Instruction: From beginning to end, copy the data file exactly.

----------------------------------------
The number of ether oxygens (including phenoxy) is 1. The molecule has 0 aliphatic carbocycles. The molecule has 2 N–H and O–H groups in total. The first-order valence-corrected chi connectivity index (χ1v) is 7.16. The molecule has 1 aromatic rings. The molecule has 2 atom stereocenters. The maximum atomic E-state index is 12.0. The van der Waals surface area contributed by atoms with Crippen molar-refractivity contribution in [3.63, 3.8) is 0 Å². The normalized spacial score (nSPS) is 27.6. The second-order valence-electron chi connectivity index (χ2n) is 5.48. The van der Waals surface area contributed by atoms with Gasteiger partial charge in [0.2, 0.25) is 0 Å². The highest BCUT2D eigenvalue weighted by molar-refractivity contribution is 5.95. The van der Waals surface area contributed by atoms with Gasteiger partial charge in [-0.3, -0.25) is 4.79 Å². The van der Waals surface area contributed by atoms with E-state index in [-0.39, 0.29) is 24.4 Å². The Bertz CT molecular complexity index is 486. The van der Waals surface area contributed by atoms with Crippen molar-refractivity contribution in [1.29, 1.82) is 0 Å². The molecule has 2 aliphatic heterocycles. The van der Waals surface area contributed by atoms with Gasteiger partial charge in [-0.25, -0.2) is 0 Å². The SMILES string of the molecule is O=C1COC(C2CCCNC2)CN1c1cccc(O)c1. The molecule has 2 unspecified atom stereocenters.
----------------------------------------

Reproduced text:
The number of ether oxygens (including phenoxy) is 1. The molecule has 0 aliphatic carbocycles. The molecule has 2 N–H and O–H groups in total. The first-order valence-corrected chi connectivity index (χ1v) is 7.16. The molecule has 1 aromatic rings. The molecule has 2 atom stereocenters. The maximum atomic E-state index is 12.0. The van der Waals surface area contributed by atoms with Crippen molar-refractivity contribution in [3.63, 3.8) is 0 Å². The normalized spacial score (nSPS) is 27.6. The second-order valence-electron chi connectivity index (χ2n) is 5.48. The van der Waals surface area contributed by atoms with Gasteiger partial charge in [0.2, 0.25) is 0 Å². The highest BCUT2D eigenvalue weighted by molar-refractivity contribution is 5.95. The van der Waals surface area contributed by atoms with Gasteiger partial charge in [-0.3, -0.25) is 4.79 Å². The van der Waals surface area contributed by atoms with E-state index in [-0.39, 0.29) is 24.4 Å². The Bertz CT molecular complexity index is 486. The van der Waals surface area contributed by atoms with Crippen molar-refractivity contribution in [1.29, 1.82) is 0 Å². The molecule has 2 aliphatic heterocycles. The van der Waals surface area contributed by atoms with Gasteiger partial charge in [-0.25, -0.2) is 0 Å². The SMILES string of the molecule is O=C1COC(C2CCCNC2)CN1c1cccc(O)c1. The molecule has 2 unspecified atom stereocenters.